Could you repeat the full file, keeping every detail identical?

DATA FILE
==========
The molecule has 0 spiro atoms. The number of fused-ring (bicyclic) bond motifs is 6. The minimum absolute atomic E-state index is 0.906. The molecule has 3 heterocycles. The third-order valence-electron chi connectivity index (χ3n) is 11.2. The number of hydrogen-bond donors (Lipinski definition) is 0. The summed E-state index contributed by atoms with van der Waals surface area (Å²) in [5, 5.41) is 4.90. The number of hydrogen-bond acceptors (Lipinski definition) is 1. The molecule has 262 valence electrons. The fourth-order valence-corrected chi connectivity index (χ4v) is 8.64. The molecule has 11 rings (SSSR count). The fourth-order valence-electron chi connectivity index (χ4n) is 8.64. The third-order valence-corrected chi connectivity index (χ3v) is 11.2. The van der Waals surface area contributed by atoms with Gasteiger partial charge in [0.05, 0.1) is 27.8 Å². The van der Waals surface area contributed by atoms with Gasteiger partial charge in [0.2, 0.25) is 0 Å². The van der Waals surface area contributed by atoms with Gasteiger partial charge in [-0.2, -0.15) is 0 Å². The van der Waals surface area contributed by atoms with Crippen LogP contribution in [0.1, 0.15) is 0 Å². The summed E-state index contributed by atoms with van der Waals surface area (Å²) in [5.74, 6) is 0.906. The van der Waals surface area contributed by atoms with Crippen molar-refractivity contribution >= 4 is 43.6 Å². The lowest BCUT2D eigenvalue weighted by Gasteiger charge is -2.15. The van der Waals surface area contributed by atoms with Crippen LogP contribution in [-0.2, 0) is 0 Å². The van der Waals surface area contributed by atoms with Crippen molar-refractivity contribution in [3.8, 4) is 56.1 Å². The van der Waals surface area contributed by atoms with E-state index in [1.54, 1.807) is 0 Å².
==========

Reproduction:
The molecule has 0 spiro atoms. The number of fused-ring (bicyclic) bond motifs is 6. The minimum absolute atomic E-state index is 0.906. The molecule has 3 heterocycles. The third-order valence-electron chi connectivity index (χ3n) is 11.2. The number of hydrogen-bond donors (Lipinski definition) is 0. The summed E-state index contributed by atoms with van der Waals surface area (Å²) in [5, 5.41) is 4.90. The number of hydrogen-bond acceptors (Lipinski definition) is 1. The molecule has 262 valence electrons. The fourth-order valence-corrected chi connectivity index (χ4v) is 8.64. The molecule has 11 rings (SSSR count). The fourth-order valence-electron chi connectivity index (χ4n) is 8.64. The third-order valence-corrected chi connectivity index (χ3v) is 11.2. The van der Waals surface area contributed by atoms with Gasteiger partial charge in [0.05, 0.1) is 27.8 Å². The van der Waals surface area contributed by atoms with Gasteiger partial charge in [0.2, 0.25) is 0 Å². The van der Waals surface area contributed by atoms with Gasteiger partial charge in [-0.2, -0.15) is 0 Å². The van der Waals surface area contributed by atoms with Crippen LogP contribution in [0.1, 0.15) is 0 Å². The summed E-state index contributed by atoms with van der Waals surface area (Å²) in [5.74, 6) is 0.906. The van der Waals surface area contributed by atoms with Crippen molar-refractivity contribution >= 4 is 43.6 Å². The lowest BCUT2D eigenvalue weighted by Gasteiger charge is -2.15. The van der Waals surface area contributed by atoms with Crippen LogP contribution in [-0.2, 0) is 0 Å². The van der Waals surface area contributed by atoms with Crippen molar-refractivity contribution in [3.8, 4) is 56.1 Å². The van der Waals surface area contributed by atoms with E-state index in [1.54, 1.807) is 0 Å².